Friday, October 24, 2008

London, Getting There

Happy is England! I could be content
To see no other verdure than its own;
To feel no other breezes than are blown
Through its tall woods with high romances bent.

LAX to London, Day 1 Oct. 23, 2008
Between yesterday at 8:30am and today at 12:30pm (LA time -aka 8:30pm in London) I have gotten a little less than 1 hour of sleep. I was so looking forward to a nice long plane ride too; a rare chance to relax, read, watch movies I haven't had time to see, listen to my audiobooks, and after days of being too excited to rest, it was supposed to be a chance to sleep. The plane stayed aloft, but my opinion of my flying experience lost altitude quickly.

The seats appeared to be rearranged to be packed more densely than my carry-on luggage. The back of the seat in front of me was three inches from my knee when the passenger occupying it was seated upright, but when she reclined, my knees were either jammed into the back or spread to avoid the intrusion. My boyfriend and I carefully chose seats in the very back of the plane, believing that if we got seats in the back with lots of space behind them, we would be able to take full advantage of reclining without jamming anyone's knees. Even with many feet of space behind us, our seats reclined less than the ones in front of us (much to the discomfort of my knees). To end the unhappy part of my tale, my tray was broken, and during our descent into Heathrow, the plane started leaking on me (or, rather, on a picture of Anne Hathaway's ample bosom on the back of the in-flight magazine).

On the bright side I was able to realize my goal of watching “Hancock” with Will Smith (it was much better than the critics said), and got to watch “The Edge of Love” with Kyra Knightly and Sienna Miller, which is about two of the women in Dylan Thomas' life, which I enjoyed. The highlight of the trip, however, were the free alcoholic beverages-- yes, even with the financial crunch, the airlines still booze up their international passengers gratis.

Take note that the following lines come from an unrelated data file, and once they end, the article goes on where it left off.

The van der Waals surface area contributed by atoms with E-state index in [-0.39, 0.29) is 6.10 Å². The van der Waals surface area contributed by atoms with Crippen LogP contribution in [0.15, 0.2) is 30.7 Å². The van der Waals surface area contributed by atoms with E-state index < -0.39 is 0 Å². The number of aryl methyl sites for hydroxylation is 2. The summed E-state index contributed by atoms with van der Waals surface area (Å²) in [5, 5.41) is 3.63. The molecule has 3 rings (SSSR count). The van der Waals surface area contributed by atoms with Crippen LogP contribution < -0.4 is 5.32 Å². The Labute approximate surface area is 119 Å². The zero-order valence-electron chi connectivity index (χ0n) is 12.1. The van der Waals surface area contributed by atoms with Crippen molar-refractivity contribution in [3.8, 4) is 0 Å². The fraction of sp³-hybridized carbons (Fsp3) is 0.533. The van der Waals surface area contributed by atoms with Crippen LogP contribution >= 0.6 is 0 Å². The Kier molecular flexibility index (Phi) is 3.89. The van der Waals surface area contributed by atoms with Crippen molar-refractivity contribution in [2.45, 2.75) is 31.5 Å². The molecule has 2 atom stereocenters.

London Day 1 Contd.
Our first day in London began at 12:00pm when our plane landed. We lugged our wheeley-bags to The Imperial hotel on Russel Square, just around the corner from the British Museum, cleaned ourselves up, and collapsed on the twin beds in our closet-sized room. It's clean, it doesn't smell funny, its a quick walk from anything in Central London, and it was thrown in with the plane tickets for 2 nights-- good enough for us.

When we were somewhat recovered, we ventured out to attempt to find a raincoat for my boyfriend. So off we went to the shopping mecca that is Oxford Circus, with me pulling him in to almost every store along the way and him dragging me out by the hand with my eyes still locked on the store window displays. The one-stop-shop for youthful London fashion is TopShop: multiple floors of mens' and womens' shoes, coats, dresses, sweaters, and accessories. Come to TopShop if you want to watch the young and beautiful from every corner of the world converge and push each other back and forth for time in front of the mirrors. The boyfriend didn't find the coat he wanted, but I tried out every single one in the ladies' section, doing my share of pushing for mirror time, and came out with a knee-length blue wool coat with subtle orange stitching and burnt orange satin lining and a matching scarf (£111 total).

On the way back, I saw the green coat I've been dreaming about for the past two years in a shop window. Everything about it is perfect: the shape is more like a dress than a jacket, and there are velvet rosettes sewn into the right lapel. It fits like it was tailored just for me. I couldn't resist: £129.

By this time, my boyfriend was exhausted, both from shopping and from holding my coat and purse while I tried on clothes, so we found one of the many hole-in-the wall restaurants and sat down. The restaurant is called Ooze Risotteria (62 Goodge Street, London, W1T 4NE), and while it has many other items on the menu besides Risotto, I don't recommend them. The house wine had no body, the bruschetta appetizer lacked taste and the tomatoes appeared to have come out of a can—but the Zucca e Salvia risotto (butternut squash with sage and walnuts) was exceptionally good. A good risotto requires patience and unwavering meditative attention, which might explain why the other food was lacklustre. Dinner was around £20 for two, plus wine and appetizer.

With our wine to fortify us against the chilly night wind, we trudged home along cobbled streets still twinkling under the lamplights from the gentle rain.

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